Home Heating Systems and Carbon Monoxide
Homeowners should be aware of the risks of carbon monoxide exposure caused by furnaces, fireplaces, and poorly-maintained chimneys.
What is Carbon Monoxide?
Carbon monoxide is an odorless, colorless gas that interferes with the delivery of oxygen in the blood to the rest of the body. Carbon monoxide is produced by the incomplete combustion of carbon-containing fuels including coal, wood, charcoal, natural gas, and fuel oil. It can be emitted by combustion sources such as unvented kerosene and gas space heaters, furnaces, wood stoves, gas stoves, fireplaces and water heaters, automobile exhaust from attached garages, and tobacco smoke.
Problems from carbon monoxide exposure can arise as a result of improper or inadequate installation, maintenance, or ventilation of furnaces, fireplaces, and chimneys.
Carbon Monoxide Exposure: Symptoms and Health Risks
Exposure to carbon monoxide can impede coordination, worsen cardiovascular conditions, and produce fatigue, headache, weakness, confusion, disorientation, nausea, and dizziness. High levels of carbon monoxide exposure can result in death.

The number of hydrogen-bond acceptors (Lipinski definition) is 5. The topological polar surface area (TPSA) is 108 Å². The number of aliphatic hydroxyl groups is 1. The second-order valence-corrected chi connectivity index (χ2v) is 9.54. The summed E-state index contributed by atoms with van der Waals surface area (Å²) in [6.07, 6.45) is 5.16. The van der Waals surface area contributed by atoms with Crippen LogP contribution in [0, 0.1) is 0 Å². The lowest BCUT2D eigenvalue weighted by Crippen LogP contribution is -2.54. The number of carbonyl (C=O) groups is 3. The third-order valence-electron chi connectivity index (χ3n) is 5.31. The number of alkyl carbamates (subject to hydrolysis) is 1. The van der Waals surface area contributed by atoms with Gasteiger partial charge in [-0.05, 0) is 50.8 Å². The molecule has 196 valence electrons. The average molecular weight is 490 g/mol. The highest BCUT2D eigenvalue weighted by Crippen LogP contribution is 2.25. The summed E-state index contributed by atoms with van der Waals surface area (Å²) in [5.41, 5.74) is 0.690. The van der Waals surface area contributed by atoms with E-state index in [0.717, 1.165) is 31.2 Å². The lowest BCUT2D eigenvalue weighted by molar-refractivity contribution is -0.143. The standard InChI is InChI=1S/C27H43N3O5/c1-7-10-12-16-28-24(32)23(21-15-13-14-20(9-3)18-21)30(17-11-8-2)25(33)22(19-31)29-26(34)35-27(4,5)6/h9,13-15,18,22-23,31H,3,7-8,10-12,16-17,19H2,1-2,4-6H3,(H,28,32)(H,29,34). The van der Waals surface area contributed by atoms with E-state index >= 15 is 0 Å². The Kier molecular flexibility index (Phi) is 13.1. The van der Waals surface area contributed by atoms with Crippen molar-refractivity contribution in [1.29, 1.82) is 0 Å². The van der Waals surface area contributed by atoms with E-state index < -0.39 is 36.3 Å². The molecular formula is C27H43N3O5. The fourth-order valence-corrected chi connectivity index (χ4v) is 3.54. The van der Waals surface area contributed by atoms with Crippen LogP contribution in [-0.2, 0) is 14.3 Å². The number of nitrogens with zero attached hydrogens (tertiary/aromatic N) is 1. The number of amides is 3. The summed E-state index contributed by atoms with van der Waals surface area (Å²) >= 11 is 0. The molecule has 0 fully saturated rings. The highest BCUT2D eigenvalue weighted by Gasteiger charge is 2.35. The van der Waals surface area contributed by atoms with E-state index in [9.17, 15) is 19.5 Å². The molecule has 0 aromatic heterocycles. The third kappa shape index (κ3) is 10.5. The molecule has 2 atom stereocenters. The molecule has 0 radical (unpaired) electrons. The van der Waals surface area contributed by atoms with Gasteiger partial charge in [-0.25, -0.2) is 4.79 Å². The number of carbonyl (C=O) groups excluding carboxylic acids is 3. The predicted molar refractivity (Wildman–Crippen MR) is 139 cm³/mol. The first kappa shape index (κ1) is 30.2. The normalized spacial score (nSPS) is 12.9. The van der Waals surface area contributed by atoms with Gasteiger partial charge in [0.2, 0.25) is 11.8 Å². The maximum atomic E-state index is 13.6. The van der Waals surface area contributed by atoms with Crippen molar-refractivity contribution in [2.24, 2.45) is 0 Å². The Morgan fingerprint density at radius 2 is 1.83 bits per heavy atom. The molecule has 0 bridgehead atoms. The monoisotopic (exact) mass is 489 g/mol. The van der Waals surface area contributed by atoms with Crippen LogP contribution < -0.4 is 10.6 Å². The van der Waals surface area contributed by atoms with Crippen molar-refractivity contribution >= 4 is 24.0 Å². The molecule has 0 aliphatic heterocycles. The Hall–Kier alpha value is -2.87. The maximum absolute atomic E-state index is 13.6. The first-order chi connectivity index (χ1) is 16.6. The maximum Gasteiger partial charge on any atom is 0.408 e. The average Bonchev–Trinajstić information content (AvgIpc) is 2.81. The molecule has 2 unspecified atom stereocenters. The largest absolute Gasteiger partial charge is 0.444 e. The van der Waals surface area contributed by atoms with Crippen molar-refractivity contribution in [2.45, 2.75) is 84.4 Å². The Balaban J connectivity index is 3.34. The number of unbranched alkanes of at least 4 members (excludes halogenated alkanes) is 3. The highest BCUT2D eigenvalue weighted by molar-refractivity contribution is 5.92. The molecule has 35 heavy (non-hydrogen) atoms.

Symptoms of carbon monoxide exposure are sometimes confused with the flu or food poisoning. Fetuses, infants, elderly, and people with heart and respiratory illnesses are particularly at high risk for the adverse health effects of carbon monoxide. An estimated 1,000 people die each year as a result of carbon monoxide poisoning and thousands of others end up in hospital emergency rooms.
Taking Steps to Avoid Carbon Monoxide Exposure in the Home
Chimneys blocked by birds' or squirrels' nests can cause deadly carbon monoxide gas to enter a home. This danger can be lessened by having the chimney professionally cleaned each year. A carbon-monoxide alarm will provide added protection, but such alarms are not a replacement for proper use and maintenance of fuel-burning appliances. Proper placement of a carbon monoxide detector is important. Because victims of carbon monoxide poisoning will slip deeper into unconsciousness as their condition worsens, a loud alarm is necessary to wake them. Additional detectors on every level and in every bedroom of a home provide extra protection. Homeowners should not install carbon monoxide detectors directly above or beside fuel-burning appliances, as appliances may emit a small amount of carbon monoxide upon start-up. A detector should not be placed within fifteen feet of heating or cooking appliances or in or near very humid areas such as bathrooms. Carbon monoxide rises with warmer air temperatures and so mounting the device on or near the ceiling is often recommended.